The Combating Terrorism Act (C-17) has passed second reading in Canada's House of Commons with the support of both Liberals and Conservatives. The bill would allow terrorism suspects to be jailed without trial for up to 12 months. So far it has been completely ignored by Canada's mainstream media. [more inside]
Earlier this week, the Mounties arrested Khurram Sher along with two other Ottawa men and charged them with terrorism related offences. This is where it gets complicated… [more inside]
The Toronto 18. "The [Toronto] Star was the first to break the news, just over four years ago, that an al-Qaeda inspired homegrown terror cell had been busted in Toronto. ... Numerous publication bans have kept the full story from the public. Now, with the case over, we can present the complete narrative of the Toronto 18: Who they are, how they met, what they did." This is a great example of how to present long-form journalism online.
And when the Lamb had opened the seventh seal, there was silence in heaven about the space of half an hour
Top Imams affiliated with the Islamic Supreme Council of Canada have issued a fatwa calling those terrorists who attack the United States and Canada “evil.” ... Extremists have been told that any attack on the U.S. or on Canada will be construed as an attack on 10 million Muslims who live in these two countries. (via) [more inside]
On June 22, 1985, Air India flight 182 left Montreal en route to Delhi with 329 passengers aboard, most of them Canadian. Four hours later, an explosion in the baggage compartment destroyed the plane, killing all on board. Premiering tonight on CBC television, this documentary (trailer) recounts the final hours, days and weeks before the plane disappeared off Irish radar screens. It reveals the story of how Canada’s first major counter-terrorism operation failed to thwart the conspiracy and details the errors that resulted in the world’s most lethal act of aviation terrorism before Sept. 11. (previously on MetaFilter) [more inside]
Part of anti-terroism act ruled unconstitutional in Canada on the grounds that defining a motive as a crime contravenes the Charter of Rights and Freedoms. Two days ago, the same court struck down a related official secrets law after the RCMP used it to search the house of a reporter investigating the Maher Arar torture scandal. The act itself was the subject of a rare Senatorial rebuke in 2001 which blocked a number of other dangerous sections. Five years on, are we ready to take a more measured approach to combatting terrorism?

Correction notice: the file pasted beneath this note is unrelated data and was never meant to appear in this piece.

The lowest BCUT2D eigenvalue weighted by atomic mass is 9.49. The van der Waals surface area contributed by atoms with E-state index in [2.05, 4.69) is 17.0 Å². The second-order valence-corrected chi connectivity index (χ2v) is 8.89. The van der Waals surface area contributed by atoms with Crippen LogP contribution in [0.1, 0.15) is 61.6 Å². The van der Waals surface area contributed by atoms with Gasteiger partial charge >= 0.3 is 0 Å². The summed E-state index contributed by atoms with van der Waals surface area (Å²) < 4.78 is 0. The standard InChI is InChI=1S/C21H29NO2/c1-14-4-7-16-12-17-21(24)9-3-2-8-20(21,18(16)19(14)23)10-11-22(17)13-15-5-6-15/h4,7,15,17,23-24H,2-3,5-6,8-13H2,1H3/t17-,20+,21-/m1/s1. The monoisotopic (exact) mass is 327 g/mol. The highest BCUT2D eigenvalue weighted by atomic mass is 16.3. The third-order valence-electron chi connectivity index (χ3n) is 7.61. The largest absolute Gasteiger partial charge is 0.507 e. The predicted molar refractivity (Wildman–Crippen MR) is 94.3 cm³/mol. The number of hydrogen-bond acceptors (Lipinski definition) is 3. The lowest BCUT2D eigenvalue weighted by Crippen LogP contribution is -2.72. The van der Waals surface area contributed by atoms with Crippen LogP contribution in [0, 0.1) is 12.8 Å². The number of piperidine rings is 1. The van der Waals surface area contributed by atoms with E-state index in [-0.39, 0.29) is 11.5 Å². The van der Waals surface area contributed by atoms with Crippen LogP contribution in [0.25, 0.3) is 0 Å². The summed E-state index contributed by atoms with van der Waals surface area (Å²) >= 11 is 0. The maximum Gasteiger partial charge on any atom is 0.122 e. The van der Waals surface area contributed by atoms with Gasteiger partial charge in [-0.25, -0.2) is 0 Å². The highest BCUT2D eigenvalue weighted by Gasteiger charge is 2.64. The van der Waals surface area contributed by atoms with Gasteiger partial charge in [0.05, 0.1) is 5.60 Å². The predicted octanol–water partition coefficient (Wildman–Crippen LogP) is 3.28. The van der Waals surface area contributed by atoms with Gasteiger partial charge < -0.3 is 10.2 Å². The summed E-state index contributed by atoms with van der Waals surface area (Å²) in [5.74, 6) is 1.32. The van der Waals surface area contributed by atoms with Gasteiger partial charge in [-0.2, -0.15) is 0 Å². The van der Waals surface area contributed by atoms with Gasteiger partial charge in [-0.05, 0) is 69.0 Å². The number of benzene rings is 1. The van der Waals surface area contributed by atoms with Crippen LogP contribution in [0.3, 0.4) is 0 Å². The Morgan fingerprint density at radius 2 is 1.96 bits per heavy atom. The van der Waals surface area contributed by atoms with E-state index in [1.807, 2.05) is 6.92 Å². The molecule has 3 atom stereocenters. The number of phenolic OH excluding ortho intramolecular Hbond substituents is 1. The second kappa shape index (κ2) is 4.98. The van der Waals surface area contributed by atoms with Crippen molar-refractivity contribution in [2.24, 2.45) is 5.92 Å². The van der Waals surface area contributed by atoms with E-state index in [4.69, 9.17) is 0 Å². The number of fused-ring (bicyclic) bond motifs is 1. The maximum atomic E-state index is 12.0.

Newsfilter: Canadian Police (led by the RCMP) have arrested at least 17 people that were plotting to "launch attacks against targets in Southern Ontario", apparently in large part by monitoring Internet co-ordination and communication. This days after the CSIS deputy director warned of "homegrown extremists" plotting "large scale attacks".
Not guilty. It's been nearly 20 years since Air India Flight 182 crashed into the ocean off the coast of Ireland, killing all 329 people aboard, after a bomb went off in the luggage compartment. Today, the two main suspects in the case were acquitted. Families of the victims are upset, disgusted. Of the 329 victims, 82 of them were under the age of 12. Let's take a moment to remember them; victims of one of the worst terrorist acts prior to September 11th, 2001.
I'm sure the U.S. would have given them money for rooms at the Holiday Inn. Canadian immigration officers say a lack of detention space forced them to release a dozen men into the Toronto area who are suspected of having links to al-Qaida terrorists. Good friends, those Canadians.
Terrorists eye nuclear plants Monday, October 15, 2001 ."...A Kuwaiti man was found with sensitive documents about Ottawa nuclear energy and virus-control labs...."...more paranoia on what's next.
Canada gets it own Star Chamber. New "anti-terrorism" bill allows police to arrest and hold "suspects" for 72 hours without a charge, allows the government agency that monitors foreign communications to spy on Canadians, and creates "investigative hearings" in which you can be compelled to testify before a judge.
October Coffee Crisis. Montreal Gazette: "In its communiques, the BAF warned that Second Cup franchises were to be 'in the line of fire' and warned of an escalation of violent acts if Second Cup and other chains insist on keeping their trademark English names." More Trudeau nostalgia?